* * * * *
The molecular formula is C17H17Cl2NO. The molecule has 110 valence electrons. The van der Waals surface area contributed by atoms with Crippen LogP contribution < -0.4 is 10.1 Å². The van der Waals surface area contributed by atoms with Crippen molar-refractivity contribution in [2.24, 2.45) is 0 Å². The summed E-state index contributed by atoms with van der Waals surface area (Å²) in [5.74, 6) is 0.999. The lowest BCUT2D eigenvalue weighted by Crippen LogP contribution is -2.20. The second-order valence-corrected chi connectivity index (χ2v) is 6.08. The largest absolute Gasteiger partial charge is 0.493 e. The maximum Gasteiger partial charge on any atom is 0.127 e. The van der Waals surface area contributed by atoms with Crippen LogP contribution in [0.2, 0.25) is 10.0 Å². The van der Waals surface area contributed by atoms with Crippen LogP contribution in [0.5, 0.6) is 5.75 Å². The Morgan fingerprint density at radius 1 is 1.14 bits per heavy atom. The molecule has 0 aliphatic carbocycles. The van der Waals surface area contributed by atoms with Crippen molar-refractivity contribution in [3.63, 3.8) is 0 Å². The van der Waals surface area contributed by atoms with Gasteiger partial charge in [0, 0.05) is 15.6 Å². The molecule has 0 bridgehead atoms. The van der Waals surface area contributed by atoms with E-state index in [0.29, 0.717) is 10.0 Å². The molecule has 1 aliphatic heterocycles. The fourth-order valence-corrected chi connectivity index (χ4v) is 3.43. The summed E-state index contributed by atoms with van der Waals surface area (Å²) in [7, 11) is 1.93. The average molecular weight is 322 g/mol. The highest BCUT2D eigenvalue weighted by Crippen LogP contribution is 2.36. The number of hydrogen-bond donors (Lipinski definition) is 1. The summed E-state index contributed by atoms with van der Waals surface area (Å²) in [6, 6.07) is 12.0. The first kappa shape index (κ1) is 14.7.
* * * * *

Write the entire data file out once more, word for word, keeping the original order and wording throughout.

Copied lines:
The molecular formula is C17H17Cl2NO. The molecule has 110 valence electrons. The van der Waals surface area contributed by atoms with Crippen LogP contribution < -0.4 is 10.1 Å². The van der Waals surface area contributed by atoms with Crippen molar-refractivity contribution in [2.24, 2.45) is 0 Å². The summed E-state index contributed by atoms with van der Waals surface area (Å²) in [5.74, 6) is 0.999. The lowest BCUT2D eigenvalue weighted by Crippen LogP contribution is -2.20. The second-order valence-corrected chi connectivity index (χ2v) is 6.08. The largest absolute Gasteiger partial charge is 0.493 e. The maximum Gasteiger partial charge on any atom is 0.127 e. The van der Waals surface area contributed by atoms with Crippen LogP contribution in [0.2, 0.25) is 10.0 Å². The van der Waals surface area contributed by atoms with Crippen LogP contribution in [0.5, 0.6) is 5.75 Å². The Morgan fingerprint density at radius 1 is 1.14 bits per heavy atom. The molecule has 0 aliphatic carbocycles. The van der Waals surface area contributed by atoms with Crippen molar-refractivity contribution in [3.63, 3.8) is 0 Å². The van der Waals surface area contributed by atoms with Gasteiger partial charge in [0, 0.05) is 15.6 Å². The molecule has 0 bridgehead atoms. The van der Waals surface area contributed by atoms with E-state index in [0.29, 0.717) is 10.0 Å². The molecule has 1 aliphatic heterocycles. The fourth-order valence-corrected chi connectivity index (χ4v) is 3.43. The summed E-state index contributed by atoms with van der Waals surface area (Å²) in [7, 11) is 1.93. The average molecular weight is 322 g/mol. The highest BCUT2D eigenvalue weighted by Crippen LogP contribution is 2.36. The number of hydrogen-bond donors (Lipinski definition) is 1. The summed E-state index contributed by atoms with van der Waals surface area (Å²) in [6, 6.07) is 12.0. The first kappa shape index (κ1) is 14.7.